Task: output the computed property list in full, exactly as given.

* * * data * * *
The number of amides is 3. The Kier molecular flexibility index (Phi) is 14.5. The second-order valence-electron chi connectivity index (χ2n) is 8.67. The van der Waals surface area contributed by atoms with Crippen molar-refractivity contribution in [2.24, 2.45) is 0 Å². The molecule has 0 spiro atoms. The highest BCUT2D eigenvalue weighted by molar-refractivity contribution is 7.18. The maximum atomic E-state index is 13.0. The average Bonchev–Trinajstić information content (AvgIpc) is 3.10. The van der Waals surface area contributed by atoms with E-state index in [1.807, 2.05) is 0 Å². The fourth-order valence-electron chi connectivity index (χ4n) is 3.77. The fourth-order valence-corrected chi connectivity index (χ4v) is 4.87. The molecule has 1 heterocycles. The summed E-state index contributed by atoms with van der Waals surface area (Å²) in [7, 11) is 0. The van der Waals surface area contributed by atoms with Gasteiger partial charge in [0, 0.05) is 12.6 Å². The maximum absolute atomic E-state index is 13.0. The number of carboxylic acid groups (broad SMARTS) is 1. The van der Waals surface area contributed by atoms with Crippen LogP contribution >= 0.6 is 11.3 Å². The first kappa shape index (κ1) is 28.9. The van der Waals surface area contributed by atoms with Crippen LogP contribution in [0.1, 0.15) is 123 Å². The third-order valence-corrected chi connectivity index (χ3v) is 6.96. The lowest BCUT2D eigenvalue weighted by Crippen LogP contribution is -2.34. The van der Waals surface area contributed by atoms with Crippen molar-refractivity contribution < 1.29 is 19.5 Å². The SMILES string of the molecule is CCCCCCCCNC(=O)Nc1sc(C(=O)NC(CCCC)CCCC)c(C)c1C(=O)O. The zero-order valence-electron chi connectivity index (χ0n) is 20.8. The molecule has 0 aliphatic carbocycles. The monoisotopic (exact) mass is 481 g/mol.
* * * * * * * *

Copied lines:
The number of amides is 3. The Kier molecular flexibility index (Phi) is 14.5. The second-order valence-electron chi connectivity index (χ2n) is 8.67. The van der Waals surface area contributed by atoms with Crippen molar-refractivity contribution in [2.24, 2.45) is 0 Å². The molecule has 0 spiro atoms. The highest BCUT2D eigenvalue weighted by molar-refractivity contribution is 7.18. The maximum atomic E-state index is 13.0. The average Bonchev–Trinajstić information content (AvgIpc) is 3.10. The van der Waals surface area contributed by atoms with E-state index in [1.807, 2.05) is 0 Å². The fourth-order valence-electron chi connectivity index (χ4n) is 3.77. The fourth-order valence-corrected chi connectivity index (χ4v) is 4.87. The molecule has 1 heterocycles. The summed E-state index contributed by atoms with van der Waals surface area (Å²) in [7, 11) is 0. The van der Waals surface area contributed by atoms with Gasteiger partial charge in [0, 0.05) is 12.6 Å². The maximum absolute atomic E-state index is 13.0. The number of carboxylic acid groups (broad SMARTS) is 1. The van der Waals surface area contributed by atoms with Crippen LogP contribution >= 0.6 is 11.3 Å². The first kappa shape index (κ1) is 28.9. The van der Waals surface area contributed by atoms with Crippen LogP contribution in [0.1, 0.15) is 123 Å². The third-order valence-corrected chi connectivity index (χ3v) is 6.96. The lowest BCUT2D eigenvalue weighted by Crippen LogP contribution is -2.34. The van der Waals surface area contributed by atoms with Crippen molar-refractivity contribution < 1.29 is 19.5 Å². The SMILES string of the molecule is CCCCCCCCNC(=O)Nc1sc(C(=O)NC(CCCC)CCCC)c(C)c1C(=O)O. The zero-order valence-electron chi connectivity index (χ0n) is 20.8. The molecule has 0 aliphatic carbocycles. The monoisotopic (exact) mass is 481 g/mol.